If a large part of my brain was frozen when I woke up on Monday morning, you'll forgive me - I had spent half of the previous day parked on the M40 and the other half sitting inside an empty Madejski Stadium watching Worcester suck the life out of London Irish.
A win it was, pretty it was not, and fans of Harry Potter will know what I mean when I describe the experience as similar to being given a Dementor's Death Kiss - one that leaves you feeling empty, alone and as though there is no happiness in the world.
It took some time, therefore, for my faculties to return and considerably longer to work out whether I was dreaming or if Bristol were actually on top of the Guinness Premiership.
Accepting the fact that September's league tables are as useful as a calendar in a 100 metres race, Bristol's achievement in winning their first two matches, at home to Bath and away at Newcastle - whose Kingston Park is only marginally less depressing than the home of Reading Football Club - is remarkable.
And hugely satisfying, too, because of the recruitment policy taken by their head coach, Richard Hill, this summer. The former Bath and England scrum-half scoured the globe looking for talent.
Of course, there are foreign players; there always are. It would be wonderful to think that a club with the history of Bristol could produce a homegrown pack, a half-back pairing from down the road in Somerset and a three-quarter line born within a mile radius of Felton, adorned with a Welsh full-back just by way of exotica.
That doesn't happen any more, it would be naive to expect it, and so Hill found Mariano Sambucetti and Martin Rospide freelancing as cow-hands on farms across the Pampas, David Lima selling ice creams on a Samoan beach and Vaughn Going crushing grapes with his bare feet in Beziers.
But I have to confess I can't say much about the provenance of his three most bizarre additions. Shaun Perry, Lee Robinson and Dan Ward-Smith are all apparently from a little-known outpost called National One.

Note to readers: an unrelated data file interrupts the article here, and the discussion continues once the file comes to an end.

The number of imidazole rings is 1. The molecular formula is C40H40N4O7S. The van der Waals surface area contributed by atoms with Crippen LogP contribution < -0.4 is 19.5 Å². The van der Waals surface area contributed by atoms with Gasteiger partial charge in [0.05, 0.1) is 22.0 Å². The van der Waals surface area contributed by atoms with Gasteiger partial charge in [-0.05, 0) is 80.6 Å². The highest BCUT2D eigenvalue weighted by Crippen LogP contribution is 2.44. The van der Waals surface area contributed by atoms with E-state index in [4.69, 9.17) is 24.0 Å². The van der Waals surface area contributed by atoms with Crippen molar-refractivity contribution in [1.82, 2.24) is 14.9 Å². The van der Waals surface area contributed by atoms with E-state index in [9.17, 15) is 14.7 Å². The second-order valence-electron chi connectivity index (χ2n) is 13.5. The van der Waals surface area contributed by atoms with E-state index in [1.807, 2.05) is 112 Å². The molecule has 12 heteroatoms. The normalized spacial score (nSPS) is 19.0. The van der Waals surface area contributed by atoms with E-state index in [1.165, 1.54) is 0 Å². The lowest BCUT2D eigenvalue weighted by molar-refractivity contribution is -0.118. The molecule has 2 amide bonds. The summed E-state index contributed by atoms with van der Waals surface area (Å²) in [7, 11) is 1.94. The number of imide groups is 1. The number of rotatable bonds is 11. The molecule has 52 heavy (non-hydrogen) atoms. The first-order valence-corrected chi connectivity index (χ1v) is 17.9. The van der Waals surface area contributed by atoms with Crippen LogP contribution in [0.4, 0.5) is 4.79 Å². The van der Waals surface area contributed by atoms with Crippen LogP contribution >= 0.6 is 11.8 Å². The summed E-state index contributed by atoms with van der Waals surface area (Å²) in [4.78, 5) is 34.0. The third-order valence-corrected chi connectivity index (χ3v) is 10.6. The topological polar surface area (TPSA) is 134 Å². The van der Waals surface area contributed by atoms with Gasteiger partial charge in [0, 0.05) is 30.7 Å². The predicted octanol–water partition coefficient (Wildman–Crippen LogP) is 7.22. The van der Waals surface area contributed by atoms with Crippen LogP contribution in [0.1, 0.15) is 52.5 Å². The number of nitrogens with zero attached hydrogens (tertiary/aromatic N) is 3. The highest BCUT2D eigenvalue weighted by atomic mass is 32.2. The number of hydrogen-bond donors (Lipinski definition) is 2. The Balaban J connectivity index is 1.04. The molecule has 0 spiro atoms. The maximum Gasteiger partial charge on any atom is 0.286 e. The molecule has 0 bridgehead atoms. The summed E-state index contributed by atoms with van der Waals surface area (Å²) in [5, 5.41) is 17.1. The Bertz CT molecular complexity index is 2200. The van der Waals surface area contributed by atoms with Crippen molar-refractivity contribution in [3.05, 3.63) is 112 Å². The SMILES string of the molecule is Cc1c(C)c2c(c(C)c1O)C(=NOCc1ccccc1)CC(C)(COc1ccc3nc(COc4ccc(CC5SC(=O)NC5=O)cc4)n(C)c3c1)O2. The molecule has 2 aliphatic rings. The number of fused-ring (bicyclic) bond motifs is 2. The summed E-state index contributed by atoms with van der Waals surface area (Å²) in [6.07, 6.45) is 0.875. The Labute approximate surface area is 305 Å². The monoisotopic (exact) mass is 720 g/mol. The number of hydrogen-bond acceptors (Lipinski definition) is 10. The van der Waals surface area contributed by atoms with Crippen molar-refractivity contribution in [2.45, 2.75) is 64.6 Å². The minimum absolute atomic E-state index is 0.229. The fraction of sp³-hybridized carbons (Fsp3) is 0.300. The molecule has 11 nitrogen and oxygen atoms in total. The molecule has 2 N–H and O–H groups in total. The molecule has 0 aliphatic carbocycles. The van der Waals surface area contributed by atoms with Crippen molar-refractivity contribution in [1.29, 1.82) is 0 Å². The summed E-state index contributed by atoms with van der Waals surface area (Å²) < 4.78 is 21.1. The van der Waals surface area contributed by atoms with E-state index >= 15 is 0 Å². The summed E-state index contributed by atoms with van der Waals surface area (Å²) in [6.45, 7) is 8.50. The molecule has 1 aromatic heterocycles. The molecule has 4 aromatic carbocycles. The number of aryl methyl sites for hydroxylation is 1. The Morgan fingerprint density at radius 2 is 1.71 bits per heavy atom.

I understand it is a rundown place somewhere between the tiny village of Pertemps and the rather larger conurbation of Earth, South Yorkshire.
It just so happens that Perry is a Midlands boy. Born and raised in the Black Country, he started his rugby at Dudley Kingswinford, spent rather too long there as it happens, before playing the previous two seasons at Coventry.
He routed Bristol when the two sides met in National One last year and impressed Hill so much that he offered him a full-time contract and all the cider he could drink.
The 27-year-old scored their only try in Sunday's two-point win over Newcastle, a typically robust effort and, in only a couple of top-flight appearances, has looked wellplaced in such exalted company.
In his first match, he scampered 60 yards to deprive Bath a crucial try, though his contribution was not nearly as dramatic as Robinson's.
On that day, the former Plymouth Albion wing scored a brilliant winner with six minutes to go. It was the first Premiership start of his career.
Such potent finishing only confirmed the impressive reputation he had established over the last couple of years in National One. Robinson scored 23 times in 2003-04 and 14 last season. He is the archetypal modern-day wing, big and fast. It's only a matter of time before Ward Smith adds to the 78 tries he's scored in the last four years.
All three are, therefore, proof that good rugby and decent rugby players do exist below the necklevel of the Premiership. Bristol have learned a lot from their two years away from the top table and look cleansed for the experience.
They have spent their time wiselyspotting good players, rebuilding their finances and enthusing a new fan base and if they carry on winning and avoid an instant return to National One then another of the Premiership's 'big teams' could be afforded a similar opportunity in 2006. Let's hope so.